the General Counsel received a copy of it on November 14, 2013.
(EEOC Complaint). This does not change the analysis. First, the
General Counsel’s Office is not the governing board of the DOE.
See Bacchus, 137 F. Supp. 3d at 234.
Second, the only adverse
action against Mr. Riccardo raised with specificity in the EEOC
complaint is Ms. Zanca’s order to have him removed from school
premises in April 2013, which issued seven months before the
General Counsel’s Office received the complaint. Therefore, even
if service on the General Counsel’s Office were sufficient, the
EEOC complaint would not have put the DOE on notice of any of the
plaintiff’s claims within the statutory time period such that it
could serve as a substitute for a formal notice of claim.
“settlement” with him.
(Reply at 3-7).
He relies on a single,
sixty-year-old case, Teresta v. City of New York, 304 N.Y. 440
(1952), to support this argument. In Teresta, the plaintiff timely
served a notice of claim on the comptroller -- the proper party to
serve under the applicable statute 4 -- by regular mail.
However, that statute required the notice of claim to be
served either in person or by registered mail: service by regular
mail was not permitted.
Despite the plaintiff’s failure to
comply with the procedural rule, the comptroller responded to the
examination,” which the plaintiff subsequently did. Id. The Court
of Appeals held that because “the city neither returned the notice,
nor at any time objected to the manner in which it had been served
requirement of personal service or notification by registered
letter must be deemed to have been fully and effectively waived.”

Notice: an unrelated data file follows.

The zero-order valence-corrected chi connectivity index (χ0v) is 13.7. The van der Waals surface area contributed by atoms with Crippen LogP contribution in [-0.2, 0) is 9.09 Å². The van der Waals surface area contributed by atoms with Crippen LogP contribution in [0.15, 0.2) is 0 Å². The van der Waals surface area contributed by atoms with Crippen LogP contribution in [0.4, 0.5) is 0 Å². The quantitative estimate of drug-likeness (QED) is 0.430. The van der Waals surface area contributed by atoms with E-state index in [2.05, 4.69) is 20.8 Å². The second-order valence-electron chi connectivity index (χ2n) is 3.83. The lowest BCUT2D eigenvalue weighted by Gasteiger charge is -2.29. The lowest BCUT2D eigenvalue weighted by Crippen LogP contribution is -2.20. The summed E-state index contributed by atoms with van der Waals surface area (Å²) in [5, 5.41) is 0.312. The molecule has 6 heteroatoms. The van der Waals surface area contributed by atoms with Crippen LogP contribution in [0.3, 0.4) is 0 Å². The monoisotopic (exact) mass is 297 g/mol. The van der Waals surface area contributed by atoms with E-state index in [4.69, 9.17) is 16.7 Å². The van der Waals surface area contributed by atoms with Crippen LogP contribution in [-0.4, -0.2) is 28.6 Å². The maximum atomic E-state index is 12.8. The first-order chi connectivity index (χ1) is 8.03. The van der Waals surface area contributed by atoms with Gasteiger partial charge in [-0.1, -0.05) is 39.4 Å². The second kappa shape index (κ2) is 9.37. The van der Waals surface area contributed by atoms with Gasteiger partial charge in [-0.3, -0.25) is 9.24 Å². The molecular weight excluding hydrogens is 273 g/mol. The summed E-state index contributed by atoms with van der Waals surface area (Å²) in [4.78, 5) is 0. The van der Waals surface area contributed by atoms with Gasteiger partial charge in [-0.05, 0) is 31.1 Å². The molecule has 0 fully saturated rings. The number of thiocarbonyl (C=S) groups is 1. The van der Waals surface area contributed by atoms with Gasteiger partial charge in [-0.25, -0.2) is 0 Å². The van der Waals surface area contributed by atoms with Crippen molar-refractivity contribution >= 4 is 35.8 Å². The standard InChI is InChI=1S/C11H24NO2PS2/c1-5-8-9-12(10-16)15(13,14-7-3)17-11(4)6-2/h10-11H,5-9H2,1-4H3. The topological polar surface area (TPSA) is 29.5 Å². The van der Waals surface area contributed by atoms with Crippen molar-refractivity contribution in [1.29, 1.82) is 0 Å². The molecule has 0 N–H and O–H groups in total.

Id. at 442-43.
The circumstances in this case are quite different.
Teresta, the Court of Appeals relied on the fact that “an executive
officer of the city actually informed plaintiff that his notice
had been received and then proceeded to hold an examination in
connection with the claim.”
Id. at 443.
Here, there is no
The case involved the notice of claim requirement in Section
50-e of the General Municipal Law.
allegation that the governing board of the DOE received a notice
of claim, much less that it led the plaintiff to believe that he
had satisfied the notice of claim requirement.
defendants did not delay in raising the notice of claim issue.
Rather, they raised it in their motion to dismiss the original
initiated this action.
Thus, the plaintiff’s argument that the
defendants waived the notice of claim defense is without merit.
estoppel may bar a municipal defendant from raising a defense based
on the lack of a notice of claim where the defendant “acts or
comports itself wrongfully or negligently, inducing reliance by a
party who is entitled to rely and who changes his position to his
Hempstead, 707 F. Supp. 2d 401, 407 (E.D.N.Y. 2010) (quoting Bender
v. New York City Health & Hospitals Corp., 38 N.Y.2d 662, 667, 382
N.Y.S.2d 18, 20-21 (1976)); accord Allocco Recycling, Ltd. v.
Doherty, 378 F. Supp. 2d 348, 375 (S.D.N.Y. 2005).
here has not alleged any facts to support such a finding.
“stipulation” solely to highlight the EEOC’s determination that
the plaintiff signed it under pressure to have his “U” rating
(Proposed FAC, § 52).
The plaintiff’s reply brief makes
only opaque statements that the parties reached a “settlement” or
“resolution” that was “signed by the NYCDOE.”
(Reply at 3-4, 6).
Thus, the plaintiff does not allege that he relied to his detriment
on conduct by the governing board of the DOE indicating that he
did not need to file a notice of claim.
estoppel does not preclude the defendants from raising the notice
of claim defense.
In sum, the plaintiff fails to plead that he satisfied the
notice of claim requirement, and neither waiver nor estoppel bars
Therefore, the proposed amended complaint would not survive a
motion to dismiss the NYSHRL and NYCHRL claims against the DOE and
Mr. Mendez, and leave to amend is denied as futile.
Leave to Replead
Leave to replead may be denied where a court has previously
identified deficiencies in the pleadings and the deficiencies
remain uncorrected in subsequent pleadings.
Official Committee of
Unsecured Creditors of Color Tile, Inc. v. Coopers & Lybrand, LLP,
322 F.3d 147, 168 (2d Cir. 2003); see also Foman, 371 U.S. at 182.
Judge Kaplan’s January 4, 2017 Order identified the plaintiff’s
failure to plead that he filed a notice of claim.
2017 WL 57854, at *1.
See Riccardo I,
That defect remains unremedied in the
replead is denied.